‘Protection’ once again featured Tricky, who made his own first long-playing contribution to the Bristol sound with ‘Maxinquaye’, released towards the end of 1995. Voted as the NME’s album of the year, the recording was as innovative, challenging and groundbreaking as anything produced by his counterparts.
“I can say without question that Tricky, out of everyone who has had success thus far, is the most talented,” says Milo Johnson.
Thematically, ‘Maxinquaye’ engaged with the darker side of British culture in an often disturbingly explicit manner. Tricky’s lyrics frequently dealt with alienation, family breakdown and rampant inequality, subjects a million miles away from the comparatively trivial concerns of Britpop.
By 1996, the term trip hop was being used widely in the music press and was ensnaring the likes of Morcheeba from London, Nightmares On Wax from Leeds and Sneaker Pimps from Hartlepool, all of whom had constructed their own accomplished versions of the sound, with subsequent releases from Massive Attack, Portishead and Tricky departing further from the genre they had created.
While there is common consensus that Britpop collapsed in 1998 after many of its most important bands started to pursue radically different musical directions, the influence of the pioneering Bristol artists reverberates to the present day, although not so much by artists copying or imitating their sound, but more by the sonic possibilities that they helped open up.
Trip hop has become the go-to template for mainstream indie bands moving into electronic music, including Elbow, Coldplay and Arcade Fire. In recent years, Damon Albarn’s work has been informed by the Bristol approach of splicing multiple genres and styles together, while Radiohead have also acknowledged their admiration. From 2000’s ‘Kid A’ to 2011’s ‘King Of Limbs’, Radiohead’s albums are characterised by the sort of angular song arrangements, multiple textures and use of exotic instruments often associated with trip hop.
Its influence can also be heard in the electronica of newer artists such as Jon Hopkins, Modeselektor, Mount Kimbie and Zomby, who deploy off-kilter rhythms and an appropriation of different genres to hypnotic effect. However, the Bristol sound is perhaps most clearly evident in Burial’s work, which includes a collaboration with Massive Attack on ‘Four Walls’ in 2011.
Burial is far from a copyist, he’s produced some of the most original electronic music in recent years, but there’s something about the vivid atmosphere he conjures up that is not a million miles away from what Massive Attack, Portishead and Tricky have been doing for the last two decades. Somewhere in the noise he creates there’s a compelling otherness that many people have struggled to define in words. It’s music that evokes a sudden heightened sense of emotions and it often makes you think it’s not quite like anything you’ve ever heard before.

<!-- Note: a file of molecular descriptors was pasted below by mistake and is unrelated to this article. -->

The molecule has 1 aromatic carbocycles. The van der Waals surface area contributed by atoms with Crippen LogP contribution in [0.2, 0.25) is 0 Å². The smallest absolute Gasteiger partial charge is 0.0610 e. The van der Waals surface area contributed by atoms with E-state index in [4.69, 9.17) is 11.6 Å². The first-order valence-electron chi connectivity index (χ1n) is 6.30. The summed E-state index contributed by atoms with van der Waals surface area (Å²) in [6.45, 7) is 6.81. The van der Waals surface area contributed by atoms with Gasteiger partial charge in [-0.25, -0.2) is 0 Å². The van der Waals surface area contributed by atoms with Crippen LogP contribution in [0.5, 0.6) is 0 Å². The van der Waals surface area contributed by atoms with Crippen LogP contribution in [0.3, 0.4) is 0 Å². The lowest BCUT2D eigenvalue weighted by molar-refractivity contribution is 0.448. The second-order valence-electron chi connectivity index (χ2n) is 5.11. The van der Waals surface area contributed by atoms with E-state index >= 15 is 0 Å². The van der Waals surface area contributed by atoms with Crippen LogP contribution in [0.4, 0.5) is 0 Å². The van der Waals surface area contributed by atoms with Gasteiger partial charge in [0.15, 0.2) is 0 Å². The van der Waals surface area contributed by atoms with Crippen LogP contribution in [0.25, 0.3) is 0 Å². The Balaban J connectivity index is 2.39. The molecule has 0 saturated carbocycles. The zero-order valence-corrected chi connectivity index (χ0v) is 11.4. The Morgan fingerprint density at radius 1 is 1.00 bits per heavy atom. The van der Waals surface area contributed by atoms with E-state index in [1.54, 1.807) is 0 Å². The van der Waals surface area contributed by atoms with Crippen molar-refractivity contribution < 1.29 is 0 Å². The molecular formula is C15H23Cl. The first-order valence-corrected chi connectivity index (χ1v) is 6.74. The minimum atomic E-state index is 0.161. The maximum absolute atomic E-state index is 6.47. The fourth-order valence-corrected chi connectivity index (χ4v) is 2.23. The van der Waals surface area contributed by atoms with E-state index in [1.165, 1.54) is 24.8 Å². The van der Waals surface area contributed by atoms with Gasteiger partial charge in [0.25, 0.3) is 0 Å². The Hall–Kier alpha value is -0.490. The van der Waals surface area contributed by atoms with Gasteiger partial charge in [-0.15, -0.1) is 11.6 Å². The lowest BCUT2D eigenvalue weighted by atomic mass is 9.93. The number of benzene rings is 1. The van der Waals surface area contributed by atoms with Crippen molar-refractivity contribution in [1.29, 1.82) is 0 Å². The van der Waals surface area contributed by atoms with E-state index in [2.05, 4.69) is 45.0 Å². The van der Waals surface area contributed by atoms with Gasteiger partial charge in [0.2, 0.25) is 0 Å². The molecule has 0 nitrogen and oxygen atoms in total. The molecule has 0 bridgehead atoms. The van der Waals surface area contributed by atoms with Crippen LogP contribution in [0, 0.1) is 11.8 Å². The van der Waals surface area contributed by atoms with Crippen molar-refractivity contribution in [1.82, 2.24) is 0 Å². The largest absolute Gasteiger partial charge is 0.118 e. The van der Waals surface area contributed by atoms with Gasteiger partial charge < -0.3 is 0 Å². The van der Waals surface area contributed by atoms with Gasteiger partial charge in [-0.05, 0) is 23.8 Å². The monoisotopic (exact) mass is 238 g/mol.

Call it trip hop or call it something else, the Bristol sound of the first half of the 90s created a genre that was as much an attitude and a state of mind as it was a musical movement. It reflected the paranoia of living in a world of increasing surveillance culture, yet it provided the ideal soundtrack for a gentle post-club comedown. It dealt with the dark corners of the psyche, but it still managed to celebrate the best of contemporary British multiculturalism.
Trip hop, we salute you.
The Past, Present And Future Of Trip Hop
Public Image Limited – ‘Metal Box’
One of the most astonishing and original albums of all time, ‘Metal Box’ sounds as contemporary today as it did on its release in 1979. Malevolent atmospherics, hypnotic bass, primal drumming, screeching guitars and acerbic, snarling vocals. Bristol took the clash of spacious dub with post-punk aesthetics to its heart.
Massive Attack – ‘Mezzanine’
Massive’s most guitar-orientated album was released at a time when they were becoming one of the best live acts around. By this point, they’d largely eschewed their hip hop influences, but still had a mighty collection of low-end bass, imaginative samples and artful
raps at their disposal. The best record of 1998.
Smith & Mighty – ‘Bass Is Maternal’
A furiously paced record with pleasing drum ‘n’ bass influences, the use of unlikely source material by Bristol artists is illustrated by ‘Drowning’ and ‘Accept All Contrasts’, the former a U2 cover and the latter featuring samples of U2’s ‘Sunday Bloody Sunday’.
Portishead – ‘Dummy’
A masterpiece that is still captivating after 20 years. Beth Gibbons’ perfect vocals soar and swoon, the production is lush but not over-baked, and there’s not a duff track on it. Simple as that.
Tricky – ‘Pre-Millennium Tension’
A radical musical departure from his ‘Maxinquaye’ debut, this twists and turns in unexpected directions and is much more sonically abrasive, but it’s still underpinned by an innate melodic sensibility and Tricky’s completely unique vocal style.
Gary Clail – ‘The Emotional Hooligan’
Perhaps one of the lesser known records in this list, Clail’s second long-player is a thrilling collision of punk, funk, dub and electronica. Also features magnificent contributions from Adrian Sherwood and Dub Syndicate.
Various Artists – ‘Pay It All Back Volume 4’
This is perhaps the finest of the many On U Sound compilations. It includes choice cuts from the likes of Mark Stewart, Dub Syndicate, African Headcharge and Bim Sherman –
and there’s no shortage of righteous and fiery polemic.
Morcheeba – ‘Big Calm’
Morcheeba’s second album combines uplifting vocals with bluegrass flavoured slide guitars and chunky beats to create what has been touted as the ultimate chillout album of the genre.
Burial – ‘Untrue’
Burial’s second album is a dense and sometimes unsettling triumph, dragging electronica towards the 22nd century and well beyond. Broody, moody and evocative of
late night experiences you may wish to forget.
London Grammar – ‘If You Wait’
London Grammar’s 2013 debut channels the spirit of Portishead. With its haunting vocals and distinctive arrangements, this is an effortlessly cool and engaging listen.